“There is value working and earning an honest wage. I earned $10 an hour in the halfway house. It was a big part of my journey, and I attribute much of my current success to those early days in the halfway house and working at Sotheby’s Realty. Yes, it was humbling, but I did it. It felt good to work and work towards a second chance. Those lessons came to me in federal prison.” I told him.
“Man here we go again with your life coaching. I just wanted to call to let you know I am home and finished RDAP. I can tell your guys about the program if you want to pay me–just make sure you pay my friend so I do not have to give 25% to the fools who run the halfway house, LOL,” he had also begun to say LOL more than I remember.
“Thank you for calling. I am going to get back to my run. You are still free to call when you are ready to begin making changing and cultivating new habits. Until then, please do not reach out to me. Take care,” I hung up on him.
If taxpayers did not fund federal prison camps, there would be no need to hold them partially accountable for this defendant’s abhorrent prison adjustment. Truth is prison administrators do not care if prisoners spend their days watching the Kardashians, Jerry Springer or writing blogs or books.
I fully accept that not every prisoner wont adjust as well as Ken Flaska, David Applegate or Jim Vani. But considering the colossal expense associated with funding these federal prison camps, you would expect the Bureau of Prisons to actually do something productive with tax payer money (like funding cognitive behavioral programs that change thinking patterns). Instead, they use the money to hire more guards.
But they have no interest in doing anything productive. No one, especially this new administration, will truly hold them accountable. And society for the most part could care less.
How do we fix this flaw?
Federal prisoners, I think, should be required to attend cognitive behavioral programming that focuses on the changing of habits. Now, I understand some prisoners, and I put myself in that camp, are more imbued to take on a more self directed study. In other words, our motivation to cultivate new habits is intrinsic; we do not need prison administrators to force us.
In some cases, however, some men are just buried in anger, rage, shame and denial. Rather than being forced to engage in programming that cultivates new habits, they lose their days in the inevitable boredom of confinement. Cultivating new habits cannot be pursued haphazardly. It is a full time job.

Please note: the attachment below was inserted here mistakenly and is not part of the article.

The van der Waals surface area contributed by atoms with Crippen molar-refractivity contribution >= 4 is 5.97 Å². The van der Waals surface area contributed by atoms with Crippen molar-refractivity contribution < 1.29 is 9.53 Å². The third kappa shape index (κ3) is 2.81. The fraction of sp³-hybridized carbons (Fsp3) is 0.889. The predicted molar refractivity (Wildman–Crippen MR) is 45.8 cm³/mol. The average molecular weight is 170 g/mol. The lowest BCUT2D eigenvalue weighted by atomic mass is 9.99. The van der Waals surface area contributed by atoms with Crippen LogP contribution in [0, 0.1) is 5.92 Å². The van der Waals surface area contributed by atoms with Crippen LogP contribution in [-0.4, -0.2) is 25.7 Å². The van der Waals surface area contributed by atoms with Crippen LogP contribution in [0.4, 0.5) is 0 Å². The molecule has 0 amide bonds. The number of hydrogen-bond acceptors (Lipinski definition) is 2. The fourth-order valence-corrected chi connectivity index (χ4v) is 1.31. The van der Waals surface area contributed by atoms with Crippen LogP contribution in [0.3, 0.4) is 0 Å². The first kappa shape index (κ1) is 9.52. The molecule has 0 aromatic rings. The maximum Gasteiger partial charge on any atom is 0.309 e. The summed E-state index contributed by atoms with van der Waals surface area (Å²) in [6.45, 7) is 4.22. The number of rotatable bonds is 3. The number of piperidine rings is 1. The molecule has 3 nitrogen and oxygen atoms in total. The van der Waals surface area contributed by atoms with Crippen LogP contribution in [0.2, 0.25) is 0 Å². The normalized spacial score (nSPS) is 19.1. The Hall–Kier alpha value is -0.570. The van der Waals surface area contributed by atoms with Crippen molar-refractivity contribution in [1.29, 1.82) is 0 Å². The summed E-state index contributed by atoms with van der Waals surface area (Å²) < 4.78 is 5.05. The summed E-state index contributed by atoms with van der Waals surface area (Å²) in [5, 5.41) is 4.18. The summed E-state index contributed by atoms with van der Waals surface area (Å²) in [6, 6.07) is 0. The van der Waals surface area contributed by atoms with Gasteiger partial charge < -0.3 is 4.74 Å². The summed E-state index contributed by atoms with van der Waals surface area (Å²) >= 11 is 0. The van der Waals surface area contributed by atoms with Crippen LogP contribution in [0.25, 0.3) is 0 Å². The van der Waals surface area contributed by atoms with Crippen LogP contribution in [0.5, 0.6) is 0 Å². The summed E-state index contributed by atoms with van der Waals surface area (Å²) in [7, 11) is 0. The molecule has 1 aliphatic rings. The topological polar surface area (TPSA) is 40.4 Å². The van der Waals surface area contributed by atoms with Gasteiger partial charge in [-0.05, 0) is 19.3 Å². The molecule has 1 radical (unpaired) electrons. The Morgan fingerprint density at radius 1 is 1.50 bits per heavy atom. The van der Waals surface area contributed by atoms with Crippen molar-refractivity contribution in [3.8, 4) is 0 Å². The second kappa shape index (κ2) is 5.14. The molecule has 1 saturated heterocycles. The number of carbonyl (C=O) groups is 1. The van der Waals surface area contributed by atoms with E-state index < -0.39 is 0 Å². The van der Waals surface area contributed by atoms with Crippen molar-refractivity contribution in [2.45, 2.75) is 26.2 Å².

This former stockbroker would have been better off spending his days in educational programs that focused on cultivating new positive habits. Instead, he complained, argued with his wife in visitation, learned to say “you know” repeatedly, and worst of all, made fun of the fine men around him who were actually trying to better themselves. Then he insults men like me who found great value in earning $10 an hour.
People who run federal prison camps argue their job is to keep costs down and maintain security.
I understand that. But if you were to visit one of these federal prison camps you would see platitudes, like, “helping offenders prepare for re-entry” posted all over the compound. It is not true. While there are pockets of programs that work, the truth is these federal prison camps do nothing to truly change a prisoner’s behavior. I and my prison consulting succeeded because some of us recognized we needed to change some habits. The prison system should play a larger role in that effort.
Some would argue that it is not the Bureau of Prisons job to change behaviors. I suppose some do not think there is anything wrong with taxpayers funding federal prison camps that allow prisoners to watch the Kardashians all day. I am just not one of them. Until this problem is addressed we will continue to have defendants leave federal prison unprepared to overcome the challenges that await them.
There are more flaws with federal prison camps than I can get into in this blog.
But sufficed to say, the fact that administrators do nothing to offer real programs to help prisoners cultivate new habits, is sickening. I just wished more taxpayers cared.